Not only can it help overcome your fears, but VR can also be a helpful learning tool.
If you were in college training to become a surgeon you could practice in VR or see what the inside of someone looks like up close in detail. Which is a lot more realistic and immersive than trying to do so on a flatscreen or book. You could also watch 360° documentaries to expand your knowledge in a fun fashion.
If you’re feeling artsy or are just the kind of person who loves to draw, Virtual Reality can provide you with some fantastic tools to help expand your creativeness; a good example is Tilt brush where you can draw 3D things in a three-dimensional space.
And let’s not forget you can also indulge in some of the most realistic, immersive porn out there 😉!
With Virtual Reality, imagination really is the limit!
Simulator sickness, and how to fix it.
VR does present the somewhat tricky problem of simulator sickness. Motion sickness is when your body is feeling some motion that your eyes cannot see. In the case of VR (sim sickness) it is when your eyes are seeing movements that your body can’t feel. With higher quality VR experiences, where moving is a smooth 90fps, simulator sickness just isn’t there for the majority of users and is easily overcome by many others. There is, however, is a small subset of users that are highly susceptible and will feel it regardless. In this case, they might be able to deal with the issue by taking Ginger, as it is is a well-known cure for motion sickness.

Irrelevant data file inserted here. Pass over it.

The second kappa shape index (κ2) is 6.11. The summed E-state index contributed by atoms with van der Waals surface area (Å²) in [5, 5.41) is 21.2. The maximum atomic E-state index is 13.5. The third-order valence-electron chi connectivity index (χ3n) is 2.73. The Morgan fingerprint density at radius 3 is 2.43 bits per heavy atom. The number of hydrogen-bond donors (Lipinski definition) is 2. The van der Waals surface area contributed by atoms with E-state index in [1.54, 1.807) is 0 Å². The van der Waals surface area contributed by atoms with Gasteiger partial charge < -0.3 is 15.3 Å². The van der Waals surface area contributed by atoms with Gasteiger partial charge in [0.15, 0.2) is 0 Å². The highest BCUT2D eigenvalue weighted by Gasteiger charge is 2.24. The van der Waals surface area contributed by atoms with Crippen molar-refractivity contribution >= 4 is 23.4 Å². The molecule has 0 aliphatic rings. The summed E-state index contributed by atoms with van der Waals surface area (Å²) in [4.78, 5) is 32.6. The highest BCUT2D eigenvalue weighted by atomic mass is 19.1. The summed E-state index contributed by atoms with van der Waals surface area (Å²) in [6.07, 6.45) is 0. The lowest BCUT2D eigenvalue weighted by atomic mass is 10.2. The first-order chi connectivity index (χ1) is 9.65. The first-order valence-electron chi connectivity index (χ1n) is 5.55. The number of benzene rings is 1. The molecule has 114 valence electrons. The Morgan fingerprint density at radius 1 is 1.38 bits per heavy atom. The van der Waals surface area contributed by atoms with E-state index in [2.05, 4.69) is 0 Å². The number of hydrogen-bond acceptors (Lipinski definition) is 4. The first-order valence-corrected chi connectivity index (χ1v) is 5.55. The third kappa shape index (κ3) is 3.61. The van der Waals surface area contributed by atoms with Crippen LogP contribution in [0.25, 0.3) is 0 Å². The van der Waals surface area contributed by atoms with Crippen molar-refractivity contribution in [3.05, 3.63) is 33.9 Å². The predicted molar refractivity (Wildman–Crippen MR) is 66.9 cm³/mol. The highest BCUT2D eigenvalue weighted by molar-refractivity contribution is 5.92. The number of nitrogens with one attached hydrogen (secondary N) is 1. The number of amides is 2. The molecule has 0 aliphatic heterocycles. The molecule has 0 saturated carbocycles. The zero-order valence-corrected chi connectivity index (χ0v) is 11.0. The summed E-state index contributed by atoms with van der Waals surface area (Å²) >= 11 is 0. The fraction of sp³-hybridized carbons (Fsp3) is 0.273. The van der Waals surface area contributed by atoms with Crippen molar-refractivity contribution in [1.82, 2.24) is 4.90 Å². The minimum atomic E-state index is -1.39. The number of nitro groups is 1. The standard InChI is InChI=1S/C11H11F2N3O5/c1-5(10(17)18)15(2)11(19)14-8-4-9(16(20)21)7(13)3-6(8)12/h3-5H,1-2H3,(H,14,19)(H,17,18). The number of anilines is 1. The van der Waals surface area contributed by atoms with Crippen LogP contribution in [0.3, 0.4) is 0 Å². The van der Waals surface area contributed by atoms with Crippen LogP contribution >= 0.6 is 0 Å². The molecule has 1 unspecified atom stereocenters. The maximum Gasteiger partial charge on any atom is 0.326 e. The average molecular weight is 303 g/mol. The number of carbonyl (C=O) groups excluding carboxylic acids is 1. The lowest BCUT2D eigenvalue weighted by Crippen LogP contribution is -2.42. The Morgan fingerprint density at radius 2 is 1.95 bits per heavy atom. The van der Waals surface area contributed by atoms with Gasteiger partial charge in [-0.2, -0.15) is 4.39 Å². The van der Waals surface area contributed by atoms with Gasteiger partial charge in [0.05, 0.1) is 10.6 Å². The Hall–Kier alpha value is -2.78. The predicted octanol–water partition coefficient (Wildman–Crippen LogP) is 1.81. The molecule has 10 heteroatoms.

So if you’re feeling queasy in VR, you can enjoy a cup of ginger ale or take a ginger tablet (found at 99% of pharmacies).
If, on the off chance, you still feel motion sickness and ginger isn’t helping, try to keep to experiences that don’t have a lot of motion, or use a teleportation mechanic. While that may not sound ideal, the large majority of VR experiences are developed with just this in mind. So unless you are one of the unlucky few, it is likely that with a little practice and patience in finding what works for you, your experience will be just fine.